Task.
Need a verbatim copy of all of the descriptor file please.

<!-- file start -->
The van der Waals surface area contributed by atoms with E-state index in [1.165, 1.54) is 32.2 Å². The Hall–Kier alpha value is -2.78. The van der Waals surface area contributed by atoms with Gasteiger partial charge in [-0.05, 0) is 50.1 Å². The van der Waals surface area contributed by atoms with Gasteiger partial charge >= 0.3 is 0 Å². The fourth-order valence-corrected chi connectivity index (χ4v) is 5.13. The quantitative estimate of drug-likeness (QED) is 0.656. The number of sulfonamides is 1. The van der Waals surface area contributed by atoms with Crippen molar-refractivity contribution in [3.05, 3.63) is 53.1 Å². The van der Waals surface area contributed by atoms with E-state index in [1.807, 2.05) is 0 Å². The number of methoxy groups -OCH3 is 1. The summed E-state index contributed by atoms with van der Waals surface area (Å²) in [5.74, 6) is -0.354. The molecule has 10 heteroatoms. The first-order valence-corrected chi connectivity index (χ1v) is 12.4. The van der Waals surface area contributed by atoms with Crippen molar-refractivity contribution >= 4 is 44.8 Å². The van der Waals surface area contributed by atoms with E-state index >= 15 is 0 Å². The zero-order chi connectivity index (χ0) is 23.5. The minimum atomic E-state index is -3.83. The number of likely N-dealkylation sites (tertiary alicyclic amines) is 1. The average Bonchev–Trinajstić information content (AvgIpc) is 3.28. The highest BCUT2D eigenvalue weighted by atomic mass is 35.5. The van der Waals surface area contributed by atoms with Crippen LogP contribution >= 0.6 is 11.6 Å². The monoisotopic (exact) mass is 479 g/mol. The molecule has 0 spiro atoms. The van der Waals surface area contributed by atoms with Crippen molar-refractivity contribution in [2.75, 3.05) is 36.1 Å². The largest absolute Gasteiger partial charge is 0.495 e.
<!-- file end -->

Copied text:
The van der Waals surface area contributed by atoms with E-state index in [1.165, 1.54) is 32.2 Å². The Hall–Kier alpha value is -2.78. The van der Waals surface area contributed by atoms with Gasteiger partial charge in [-0.05, 0) is 50.1 Å². The van der Waals surface area contributed by atoms with Gasteiger partial charge >= 0.3 is 0 Å². The fourth-order valence-corrected chi connectivity index (χ4v) is 5.13. The quantitative estimate of drug-likeness (QED) is 0.656. The number of sulfonamides is 1. The van der Waals surface area contributed by atoms with Crippen molar-refractivity contribution in [3.05, 3.63) is 53.1 Å². The van der Waals surface area contributed by atoms with E-state index in [1.807, 2.05) is 0 Å². The number of methoxy groups -OCH3 is 1. The summed E-state index contributed by atoms with van der Waals surface area (Å²) in [5.74, 6) is -0.354. The molecule has 10 heteroatoms. The first-order valence-corrected chi connectivity index (χ1v) is 12.4. The van der Waals surface area contributed by atoms with Crippen molar-refractivity contribution >= 4 is 44.8 Å². The van der Waals surface area contributed by atoms with E-state index >= 15 is 0 Å². The zero-order chi connectivity index (χ0) is 23.5. The minimum atomic E-state index is -3.83. The number of likely N-dealkylation sites (tertiary alicyclic amines) is 1. The average Bonchev–Trinajstić information content (AvgIpc) is 3.28. The highest BCUT2D eigenvalue weighted by atomic mass is 35.5. The van der Waals surface area contributed by atoms with Crippen LogP contribution >= 0.6 is 11.6 Å². The monoisotopic (exact) mass is 479 g/mol. The molecule has 0 spiro atoms. The van der Waals surface area contributed by atoms with Crippen molar-refractivity contribution in [2.75, 3.05) is 36.1 Å². The largest absolute Gasteiger partial charge is 0.495 e.